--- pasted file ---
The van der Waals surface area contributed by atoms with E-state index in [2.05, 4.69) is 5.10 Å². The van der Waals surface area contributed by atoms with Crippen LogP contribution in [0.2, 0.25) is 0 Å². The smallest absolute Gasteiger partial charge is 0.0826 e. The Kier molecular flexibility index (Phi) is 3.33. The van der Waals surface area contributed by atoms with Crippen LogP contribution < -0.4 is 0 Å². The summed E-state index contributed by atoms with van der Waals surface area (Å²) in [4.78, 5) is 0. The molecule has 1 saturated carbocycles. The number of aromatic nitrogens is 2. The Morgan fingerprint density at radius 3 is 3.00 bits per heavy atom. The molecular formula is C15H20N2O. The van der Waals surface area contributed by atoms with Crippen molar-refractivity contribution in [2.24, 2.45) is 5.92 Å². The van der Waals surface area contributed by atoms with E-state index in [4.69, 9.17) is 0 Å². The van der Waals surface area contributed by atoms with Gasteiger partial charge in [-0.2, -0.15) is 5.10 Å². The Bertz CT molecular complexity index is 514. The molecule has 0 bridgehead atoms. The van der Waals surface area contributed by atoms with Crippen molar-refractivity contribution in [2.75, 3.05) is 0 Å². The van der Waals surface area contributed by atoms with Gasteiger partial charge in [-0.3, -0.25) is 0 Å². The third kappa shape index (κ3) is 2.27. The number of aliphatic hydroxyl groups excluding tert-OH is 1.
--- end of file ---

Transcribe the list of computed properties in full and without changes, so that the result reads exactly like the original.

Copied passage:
The van der Waals surface area contributed by atoms with E-state index in [2.05, 4.69) is 5.10 Å². The van der Waals surface area contributed by atoms with Crippen LogP contribution in [0.2, 0.25) is 0 Å². The smallest absolute Gasteiger partial charge is 0.0826 e. The Kier molecular flexibility index (Phi) is 3.33. The van der Waals surface area contributed by atoms with Crippen LogP contribution < -0.4 is 0 Å². The summed E-state index contributed by atoms with van der Waals surface area (Å²) in [4.78, 5) is 0. The molecule has 1 saturated carbocycles. The number of aromatic nitrogens is 2. The Morgan fingerprint density at radius 3 is 3.00 bits per heavy atom. The molecular formula is C15H20N2O. The van der Waals surface area contributed by atoms with Crippen molar-refractivity contribution in [2.24, 2.45) is 5.92 Å². The van der Waals surface area contributed by atoms with E-state index in [4.69, 9.17) is 0 Å². The van der Waals surface area contributed by atoms with Gasteiger partial charge in [-0.2, -0.15) is 5.10 Å². The Bertz CT molecular complexity index is 514. The molecule has 0 bridgehead atoms. The van der Waals surface area contributed by atoms with Crippen molar-refractivity contribution in [2.75, 3.05) is 0 Å². The van der Waals surface area contributed by atoms with Gasteiger partial charge in [-0.3, -0.25) is 0 Å². The third kappa shape index (κ3) is 2.27. The number of aliphatic hydroxyl groups excluding tert-OH is 1.